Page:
The FEI is under pressure to suspend its new 15-penalty eventing rule for dislodging a flag on cross-country, following dozens of disputes at two major spring CICs in the UK alone.

Hundreds of riders and their supporters are now scrambling to sign a petition on The petition was launched last night (Sunday, April 21) by Kate Walls, whose Cooleys Lands – ridden by Australian Olympian Christopher Burton – was among the affected horses in the CIC*** Bicton event in the UK over the Easter weekend.

Under the old rule, the horse’s shoulder had to pass between the white and red flags, but the status of hindquarters/hindlegs which had never really taken off, or passed the wrong side of the flag, was ambiguous.

Under the new rule, the horse’s entire trunk must pass within the original line of the flags. Any contact, even a slight dislodge, is penalised.

At Bicton, many riders argued successfully for their penalty to be extinguished, but Burton and GB WEG 2018 team gold medallist Tom McEwen are still showing 15 penalties on the unratified results.

Kate Walls told “I was aware of this rule when it came in to action and wondered how it would affect us all. I watched Harry Meade’s horse clearly jump the fence at Belton a few weeks ago and he was awarded 15 penalties.

“At Bicton, I watched a lot of horses be awarded 15 jumping penalties just to see them be removed several hours later by the ground jury. Christopher Burton, one of the best cross-country riders in the world, was awarded 15 penalties on three of his four rides, only to have two of them removed some hours later.

“This is a mockery. I have official video of my own horse clearly jumping the fence, with no intention not to jump and was still awarded 15 penalties. There is huge dissatisfaction among riders, owners and even ground juries and it is going to ruin the sport.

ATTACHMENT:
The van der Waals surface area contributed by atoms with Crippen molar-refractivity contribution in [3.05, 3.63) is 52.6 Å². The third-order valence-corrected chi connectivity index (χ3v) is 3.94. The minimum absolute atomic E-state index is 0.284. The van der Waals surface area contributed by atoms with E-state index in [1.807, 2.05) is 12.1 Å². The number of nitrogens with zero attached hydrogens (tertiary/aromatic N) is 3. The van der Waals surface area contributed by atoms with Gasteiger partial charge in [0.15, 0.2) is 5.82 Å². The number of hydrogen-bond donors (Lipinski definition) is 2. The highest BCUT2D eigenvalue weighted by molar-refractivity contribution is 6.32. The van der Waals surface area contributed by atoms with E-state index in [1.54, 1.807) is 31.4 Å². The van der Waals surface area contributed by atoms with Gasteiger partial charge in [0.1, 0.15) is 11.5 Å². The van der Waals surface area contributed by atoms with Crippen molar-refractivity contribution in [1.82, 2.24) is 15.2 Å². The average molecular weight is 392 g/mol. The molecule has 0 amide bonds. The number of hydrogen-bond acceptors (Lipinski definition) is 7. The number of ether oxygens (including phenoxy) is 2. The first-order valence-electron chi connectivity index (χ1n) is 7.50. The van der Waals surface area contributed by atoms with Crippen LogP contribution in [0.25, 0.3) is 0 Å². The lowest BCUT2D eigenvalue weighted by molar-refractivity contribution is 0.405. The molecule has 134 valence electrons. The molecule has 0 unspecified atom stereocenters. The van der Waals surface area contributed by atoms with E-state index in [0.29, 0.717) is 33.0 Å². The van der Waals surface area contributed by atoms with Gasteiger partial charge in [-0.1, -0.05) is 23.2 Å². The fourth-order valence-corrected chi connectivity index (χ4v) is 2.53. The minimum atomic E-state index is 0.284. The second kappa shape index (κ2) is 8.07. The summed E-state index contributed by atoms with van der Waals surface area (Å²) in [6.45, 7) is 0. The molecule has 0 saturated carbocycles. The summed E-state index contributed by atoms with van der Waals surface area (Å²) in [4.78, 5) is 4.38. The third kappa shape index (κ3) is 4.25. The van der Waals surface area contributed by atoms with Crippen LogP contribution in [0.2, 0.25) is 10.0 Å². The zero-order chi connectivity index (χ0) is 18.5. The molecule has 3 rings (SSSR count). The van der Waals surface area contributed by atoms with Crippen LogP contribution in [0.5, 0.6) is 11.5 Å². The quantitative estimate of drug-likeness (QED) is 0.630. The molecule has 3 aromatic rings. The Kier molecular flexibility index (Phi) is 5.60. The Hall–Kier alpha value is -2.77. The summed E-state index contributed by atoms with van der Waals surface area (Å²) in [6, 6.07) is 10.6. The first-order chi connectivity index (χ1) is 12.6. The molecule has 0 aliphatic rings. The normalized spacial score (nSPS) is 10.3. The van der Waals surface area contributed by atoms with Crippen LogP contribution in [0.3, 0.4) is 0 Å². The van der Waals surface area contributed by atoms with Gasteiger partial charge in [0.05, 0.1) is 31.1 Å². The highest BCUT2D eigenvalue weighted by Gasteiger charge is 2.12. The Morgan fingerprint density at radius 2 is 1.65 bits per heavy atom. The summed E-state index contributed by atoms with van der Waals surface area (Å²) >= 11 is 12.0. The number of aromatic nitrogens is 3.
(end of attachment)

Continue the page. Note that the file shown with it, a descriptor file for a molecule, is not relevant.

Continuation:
“I know that some influential senior riders have already tried to make a difference to no avail and after talking to them I started the petition to suspend the rule immediately. With Kentucky and Badminton about to start, this rule needs reviewing immediately.”

After Belton, Meade described his surprise at being allocated 15 penalties. They dropped off the electronic scoreboard while he was discussing it with the judges, so he set off home, only for friend to alert him they’d been reinstated. Meade drove back to Belton, but the relevant officials had left. His ride over the disputed fence can be viewed here.

Apart from the growing chaos, Meade described this sort of penalty as against the spirit of the sport, when the horse has made an honest attempt to jump. He also claimed 75% of horses jumping the Lake at Badminton 2018 would have been affected, had the rule applied last year.

The frequent amendment of scoreboards also contradicts the FEI’s stated ambition to make eventing easier for the general public to understand.

Badminton director Hugh Thomas told this was a bad new rule. In the absence of any available sensor technology for the fences themselves, during Badminton’s cross-country 15 people will stand head-on at the fences most likely to be affected and film them on iPhones.

Thomas said the new rule did not pass his “Guatemala principle” – meaning that regulations must be capable of fair application in developing equestrian nations as well at majors events which are well resourced.

The International Eventing Officials Club last month submitted a proposal to scrap the 15 penalties altogether and instead count it as a clean jump if all parts of the horse in front of the saddle pass the correct side of the flag. If the shoulders drift, or the hinds never attempt to jump, the rider must re-present and failure to do so results in elimination.

The reliance on much privately shot footage in flag disputes this spring also comes at a time when the FEI itself is reviewing the legal admissibility of privately shot video. At the moment, only imagery captured by the event’s official broadcaster is supposedly allowable.

This was a topic at last week’s FEI Sports Forum in Lausanne. Interestingly, Badminton winner and Event Riders Masters series director Paul Tapner was the only participant in a multi-discipline debate who spoke strongly in favour of use of phone footage. Tapner cited examples of 4* events where fences subject to judging disputes had not in fact been covered by the official broadcast cameras.